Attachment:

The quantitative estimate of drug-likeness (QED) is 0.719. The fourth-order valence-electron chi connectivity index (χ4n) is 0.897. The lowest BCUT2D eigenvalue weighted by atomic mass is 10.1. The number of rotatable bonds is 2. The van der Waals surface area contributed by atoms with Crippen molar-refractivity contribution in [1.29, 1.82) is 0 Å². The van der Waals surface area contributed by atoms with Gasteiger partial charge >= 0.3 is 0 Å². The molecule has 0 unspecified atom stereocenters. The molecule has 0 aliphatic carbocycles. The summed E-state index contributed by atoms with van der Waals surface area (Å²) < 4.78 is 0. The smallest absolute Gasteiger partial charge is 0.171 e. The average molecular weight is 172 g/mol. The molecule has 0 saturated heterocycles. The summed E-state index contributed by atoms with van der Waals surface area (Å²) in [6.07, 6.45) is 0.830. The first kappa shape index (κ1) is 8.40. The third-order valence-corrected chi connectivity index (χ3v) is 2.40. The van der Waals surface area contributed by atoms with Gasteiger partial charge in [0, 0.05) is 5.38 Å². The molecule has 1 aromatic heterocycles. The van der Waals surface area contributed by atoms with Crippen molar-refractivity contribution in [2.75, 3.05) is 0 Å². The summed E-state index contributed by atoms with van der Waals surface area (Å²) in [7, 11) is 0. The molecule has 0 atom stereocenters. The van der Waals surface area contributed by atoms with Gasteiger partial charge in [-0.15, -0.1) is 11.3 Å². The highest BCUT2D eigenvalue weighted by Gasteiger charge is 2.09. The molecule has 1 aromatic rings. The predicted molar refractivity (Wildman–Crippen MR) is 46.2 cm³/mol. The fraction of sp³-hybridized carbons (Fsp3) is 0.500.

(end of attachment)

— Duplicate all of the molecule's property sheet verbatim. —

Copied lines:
The quantitative estimate of drug-likeness (QED) is 0.719. The fourth-order valence-electron chi connectivity index (χ4n) is 0.897. The lowest BCUT2D eigenvalue weighted by atomic mass is 10.1. The number of rotatable bonds is 2. The van der Waals surface area contributed by atoms with Crippen molar-refractivity contribution in [1.29, 1.82) is 0 Å². The van der Waals surface area contributed by atoms with Gasteiger partial charge >= 0.3 is 0 Å². The molecule has 0 unspecified atom stereocenters. The molecule has 0 aliphatic carbocycles. The summed E-state index contributed by atoms with van der Waals surface area (Å²) < 4.78 is 0. The smallest absolute Gasteiger partial charge is 0.171 e. The average molecular weight is 172 g/mol. The molecule has 0 saturated heterocycles. The summed E-state index contributed by atoms with van der Waals surface area (Å²) in [6.07, 6.45) is 0.830. The first kappa shape index (κ1) is 8.40. The third-order valence-corrected chi connectivity index (χ3v) is 2.40. The van der Waals surface area contributed by atoms with Gasteiger partial charge in [0, 0.05) is 5.38 Å². The molecule has 1 aromatic heterocycles. The van der Waals surface area contributed by atoms with Crippen molar-refractivity contribution in [2.75, 3.05) is 0 Å². The summed E-state index contributed by atoms with van der Waals surface area (Å²) in [7, 11) is 0. The molecule has 0 atom stereocenters. The van der Waals surface area contributed by atoms with Gasteiger partial charge in [-0.15, -0.1) is 11.3 Å². The highest BCUT2D eigenvalue weighted by Gasteiger charge is 2.09. The molecule has 1 aromatic rings. The predicted molar refractivity (Wildman–Crippen MR) is 46.2 cm³/mol. The fraction of sp³-hybridized carbons (Fsp3) is 0.500.